On May 16 President Bush met with King Abdullah of Saudi Arabia. He appears to have collided with the Saudi Princes’ decision to initiate political peaking of the world’s oil production. See here for a description of political peaking, and here for King Abdullah’s announcement that they will begin additional projects to increase their oil production — in effect initiating political peaking.
Bush asked them to substantially increase oil production. They said no. Here is the post-meeting annoucement, almost meaningless — except for what it does not say.
For an analysis of the consequences we turn to the always interesting Dennis Gartman, writing The Gartman Letter (19 May 2008) — Excerpt:
However, of much greater concern to us is the material “loss of face” that President Bush has caused the United States to suffer in his ill-advised trip to Saudi Arabia, where he embarrassingly pleaded with the Saudis to increase oil production. They refused, and we think with very real justification.
The President broke the very first rule of good lawyering: Never ask a question to which you do not know the answer; and if you must ask such a question, be certain that the answer you hope to get is the answer you do indeed get. He asked the wrong question, and he got the worst possible answer. In the process, he has diminished the US all too publicly.
We have taken this President to task for many things in the past, perhaps the most open of which was his support of steel protection several years ago. Too, we’ve taken him to task for his refusal to veto legislation that clearly should have been vetoed. This, however, is the most serious violation of our trust in the Bush Administration.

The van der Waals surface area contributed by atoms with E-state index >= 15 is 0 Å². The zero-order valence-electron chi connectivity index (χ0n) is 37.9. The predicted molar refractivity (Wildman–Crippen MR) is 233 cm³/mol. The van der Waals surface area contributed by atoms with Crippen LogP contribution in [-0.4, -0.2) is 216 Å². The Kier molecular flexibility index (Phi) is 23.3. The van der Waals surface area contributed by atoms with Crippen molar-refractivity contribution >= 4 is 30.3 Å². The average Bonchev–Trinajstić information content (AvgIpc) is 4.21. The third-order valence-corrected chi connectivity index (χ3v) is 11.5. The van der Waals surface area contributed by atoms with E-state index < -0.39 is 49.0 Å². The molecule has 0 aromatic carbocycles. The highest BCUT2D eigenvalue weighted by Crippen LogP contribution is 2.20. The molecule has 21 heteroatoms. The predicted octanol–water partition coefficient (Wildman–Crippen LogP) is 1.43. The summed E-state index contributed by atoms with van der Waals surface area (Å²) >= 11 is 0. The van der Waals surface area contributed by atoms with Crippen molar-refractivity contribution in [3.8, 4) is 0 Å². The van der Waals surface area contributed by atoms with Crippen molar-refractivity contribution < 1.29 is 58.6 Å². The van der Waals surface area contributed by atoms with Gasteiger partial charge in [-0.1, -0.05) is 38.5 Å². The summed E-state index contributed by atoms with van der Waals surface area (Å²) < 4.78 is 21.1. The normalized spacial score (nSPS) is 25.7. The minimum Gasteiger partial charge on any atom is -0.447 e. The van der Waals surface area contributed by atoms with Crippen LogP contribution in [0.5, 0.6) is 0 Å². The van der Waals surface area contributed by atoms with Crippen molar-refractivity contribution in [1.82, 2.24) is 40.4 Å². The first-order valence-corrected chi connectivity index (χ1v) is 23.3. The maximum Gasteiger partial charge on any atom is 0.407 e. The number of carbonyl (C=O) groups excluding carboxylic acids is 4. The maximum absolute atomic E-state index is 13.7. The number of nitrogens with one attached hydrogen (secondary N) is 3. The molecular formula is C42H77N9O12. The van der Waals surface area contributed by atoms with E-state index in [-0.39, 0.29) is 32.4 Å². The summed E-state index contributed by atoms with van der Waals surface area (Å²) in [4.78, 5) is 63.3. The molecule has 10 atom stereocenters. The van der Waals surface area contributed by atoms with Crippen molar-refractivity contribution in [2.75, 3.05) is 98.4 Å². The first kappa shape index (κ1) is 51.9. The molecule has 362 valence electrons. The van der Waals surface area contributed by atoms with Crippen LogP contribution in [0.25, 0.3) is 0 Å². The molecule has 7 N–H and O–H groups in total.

We are, after all, the United States of America. This is the most powerful nation the world has ever seen. We do not bend before foreign powers and ask for their help, but we have now, and we were and are utterly embarrassed by that fact. In one futile gesture, Mr. Bush has put the US dollar’s position as the world’s reserve currency at risk, for reserve currency status mandates that the reserve currency nation bow to no one.
So long as Great Britain ruled the seas and was the most powerful nation on earth, Sterling was the world’s reserve currency. Her mantle passed to the shoulders of the United States after the World Wars. The mantle now is in jeopardy of moving again, but to whom we are not quite certain.
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For more information about Peak Oil
- When will global oil production peak? Here is the answer! (1 November 2008)
- The most dangerous form of Peak Oil (8 April 2008)
- The world changed last week, with no headlines to mark the news (25 April 2008)
- Peak Oil Doomsters debunked, end of civilization called off (8 May 2008)
Here is an archive of my articles about Peak Oil.
Here are other resources about Peak Oil.